The finding comes from the most complete evolutionary tree of the genus Crocodylus, featuring all but one of the living crocodile species. Evon Hekkala of Fordham University in New York and colleagues sequenced mitochondrial genomes of all 11 species, eight of which had not had their mitochondrial DNA sequenced before.
This revealed that all four American species are most closely related to the Nile crocodiles of east Africa, and must have split away roughly 7 million years ago, long after Africa and South America began drifting apart 130 million years ago. By 7 million years ago, over 2800 kilometres of ocean lay between the two continents.
Palaeontologists have long suspected that crocodiles swam the Atlantic, but Hekkala’s finding is “strong evidence in support of that scenario”, says Christopher Brochu of the University of Iowa in Iowa City.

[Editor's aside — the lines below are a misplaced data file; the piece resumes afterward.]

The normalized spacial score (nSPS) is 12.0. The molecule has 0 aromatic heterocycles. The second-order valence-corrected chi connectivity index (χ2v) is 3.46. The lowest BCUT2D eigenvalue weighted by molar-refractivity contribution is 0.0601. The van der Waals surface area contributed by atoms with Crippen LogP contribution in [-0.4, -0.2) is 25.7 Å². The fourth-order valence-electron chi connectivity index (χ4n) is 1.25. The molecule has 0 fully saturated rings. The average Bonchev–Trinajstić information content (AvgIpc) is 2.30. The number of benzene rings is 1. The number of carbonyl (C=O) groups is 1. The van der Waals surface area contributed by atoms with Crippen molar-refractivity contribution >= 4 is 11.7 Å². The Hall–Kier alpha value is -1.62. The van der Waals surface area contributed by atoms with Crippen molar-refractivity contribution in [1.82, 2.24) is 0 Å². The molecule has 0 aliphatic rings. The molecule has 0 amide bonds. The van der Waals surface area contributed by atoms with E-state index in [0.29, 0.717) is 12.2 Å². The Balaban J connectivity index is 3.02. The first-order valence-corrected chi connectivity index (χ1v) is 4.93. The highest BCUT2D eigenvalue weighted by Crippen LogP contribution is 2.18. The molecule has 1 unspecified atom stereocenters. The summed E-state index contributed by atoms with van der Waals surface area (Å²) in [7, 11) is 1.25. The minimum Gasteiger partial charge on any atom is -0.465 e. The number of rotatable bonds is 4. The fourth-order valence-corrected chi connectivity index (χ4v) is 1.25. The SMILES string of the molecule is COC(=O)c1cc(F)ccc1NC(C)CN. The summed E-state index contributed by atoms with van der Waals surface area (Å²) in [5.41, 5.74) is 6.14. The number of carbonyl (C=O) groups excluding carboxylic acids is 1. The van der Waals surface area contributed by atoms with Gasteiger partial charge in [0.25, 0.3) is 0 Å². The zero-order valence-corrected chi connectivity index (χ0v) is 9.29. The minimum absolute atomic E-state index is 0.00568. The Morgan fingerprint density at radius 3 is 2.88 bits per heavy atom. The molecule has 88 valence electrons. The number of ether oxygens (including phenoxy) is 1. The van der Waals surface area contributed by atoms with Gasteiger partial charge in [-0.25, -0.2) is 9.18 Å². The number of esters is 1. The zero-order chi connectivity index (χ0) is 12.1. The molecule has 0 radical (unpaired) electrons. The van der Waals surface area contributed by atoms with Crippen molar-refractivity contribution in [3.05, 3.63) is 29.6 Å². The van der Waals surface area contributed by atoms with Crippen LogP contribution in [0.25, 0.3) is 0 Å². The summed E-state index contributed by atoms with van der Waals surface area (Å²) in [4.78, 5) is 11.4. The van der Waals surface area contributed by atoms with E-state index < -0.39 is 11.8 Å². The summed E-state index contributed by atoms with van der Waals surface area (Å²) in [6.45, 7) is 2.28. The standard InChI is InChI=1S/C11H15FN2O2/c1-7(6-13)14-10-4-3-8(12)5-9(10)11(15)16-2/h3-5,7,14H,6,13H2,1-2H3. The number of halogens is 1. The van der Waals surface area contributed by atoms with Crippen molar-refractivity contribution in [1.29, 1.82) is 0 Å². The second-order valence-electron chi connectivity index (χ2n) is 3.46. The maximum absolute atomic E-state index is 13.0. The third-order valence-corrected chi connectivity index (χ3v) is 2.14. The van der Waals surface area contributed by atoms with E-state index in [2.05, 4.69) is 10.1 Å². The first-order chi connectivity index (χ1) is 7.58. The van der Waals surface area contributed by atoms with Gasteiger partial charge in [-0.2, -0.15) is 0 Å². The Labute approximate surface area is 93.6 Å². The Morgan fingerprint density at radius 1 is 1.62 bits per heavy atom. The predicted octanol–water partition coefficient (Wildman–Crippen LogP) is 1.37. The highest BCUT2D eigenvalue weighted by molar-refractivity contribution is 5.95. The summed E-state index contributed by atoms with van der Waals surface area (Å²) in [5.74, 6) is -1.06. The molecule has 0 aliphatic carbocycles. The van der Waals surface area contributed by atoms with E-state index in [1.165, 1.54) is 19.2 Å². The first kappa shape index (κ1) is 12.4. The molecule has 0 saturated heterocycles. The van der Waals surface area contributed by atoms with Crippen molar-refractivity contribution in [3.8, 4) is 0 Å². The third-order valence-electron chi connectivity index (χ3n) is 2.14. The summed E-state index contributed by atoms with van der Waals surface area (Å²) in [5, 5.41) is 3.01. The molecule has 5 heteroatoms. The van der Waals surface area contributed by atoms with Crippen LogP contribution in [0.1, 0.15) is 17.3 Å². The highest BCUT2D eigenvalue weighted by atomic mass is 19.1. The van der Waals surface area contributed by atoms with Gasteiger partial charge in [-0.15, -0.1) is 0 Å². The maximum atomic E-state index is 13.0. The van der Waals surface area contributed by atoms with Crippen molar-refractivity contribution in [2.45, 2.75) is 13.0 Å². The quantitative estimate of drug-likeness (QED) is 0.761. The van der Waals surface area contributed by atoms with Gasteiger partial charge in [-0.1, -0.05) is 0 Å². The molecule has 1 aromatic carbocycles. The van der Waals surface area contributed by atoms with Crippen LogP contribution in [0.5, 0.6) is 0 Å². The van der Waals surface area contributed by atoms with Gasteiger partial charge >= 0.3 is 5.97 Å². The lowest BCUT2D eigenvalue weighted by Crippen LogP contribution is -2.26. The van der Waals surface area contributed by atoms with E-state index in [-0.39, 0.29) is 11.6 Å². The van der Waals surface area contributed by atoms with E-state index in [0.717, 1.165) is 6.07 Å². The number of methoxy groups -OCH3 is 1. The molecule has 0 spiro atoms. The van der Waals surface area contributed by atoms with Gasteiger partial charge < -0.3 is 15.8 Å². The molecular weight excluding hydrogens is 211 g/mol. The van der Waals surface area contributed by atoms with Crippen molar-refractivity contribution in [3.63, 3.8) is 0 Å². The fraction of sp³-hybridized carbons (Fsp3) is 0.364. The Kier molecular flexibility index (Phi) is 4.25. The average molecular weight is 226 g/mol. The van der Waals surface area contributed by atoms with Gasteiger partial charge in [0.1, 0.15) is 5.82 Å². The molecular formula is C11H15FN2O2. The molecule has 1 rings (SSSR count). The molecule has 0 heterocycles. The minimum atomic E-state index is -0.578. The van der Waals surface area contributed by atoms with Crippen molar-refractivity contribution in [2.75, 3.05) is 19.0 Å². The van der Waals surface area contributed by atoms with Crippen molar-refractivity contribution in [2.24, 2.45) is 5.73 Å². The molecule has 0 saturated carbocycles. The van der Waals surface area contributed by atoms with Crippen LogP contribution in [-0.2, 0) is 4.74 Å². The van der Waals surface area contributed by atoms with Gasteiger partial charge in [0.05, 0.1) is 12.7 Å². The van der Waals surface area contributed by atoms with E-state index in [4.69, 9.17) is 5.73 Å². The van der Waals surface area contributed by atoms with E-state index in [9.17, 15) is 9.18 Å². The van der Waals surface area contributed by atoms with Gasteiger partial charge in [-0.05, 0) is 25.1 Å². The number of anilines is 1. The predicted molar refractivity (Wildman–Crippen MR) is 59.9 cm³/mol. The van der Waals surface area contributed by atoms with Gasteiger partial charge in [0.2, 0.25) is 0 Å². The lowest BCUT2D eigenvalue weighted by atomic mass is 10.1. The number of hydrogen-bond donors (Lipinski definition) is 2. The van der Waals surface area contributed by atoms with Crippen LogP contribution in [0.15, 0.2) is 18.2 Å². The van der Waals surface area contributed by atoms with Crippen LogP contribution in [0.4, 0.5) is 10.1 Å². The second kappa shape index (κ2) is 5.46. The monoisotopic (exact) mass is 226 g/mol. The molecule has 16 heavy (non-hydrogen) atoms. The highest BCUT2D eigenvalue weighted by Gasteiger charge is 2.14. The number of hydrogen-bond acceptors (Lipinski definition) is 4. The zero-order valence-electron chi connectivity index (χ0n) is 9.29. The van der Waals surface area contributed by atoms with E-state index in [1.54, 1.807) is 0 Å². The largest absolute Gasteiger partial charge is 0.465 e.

Crocodiles are salt-tolerant and can go up to six months without eating. What’s more, females can carry viable sperm for several months after mating, which means a single female could have crossed the Atlantic and produced a litter on the other side. It’s unlikely that a single such event would have given rise to all American crocodiles. But Hekkala points out that animals that got lost at sea off the coast of Africa may well have been carried across on the westward-flowing equatorial currents.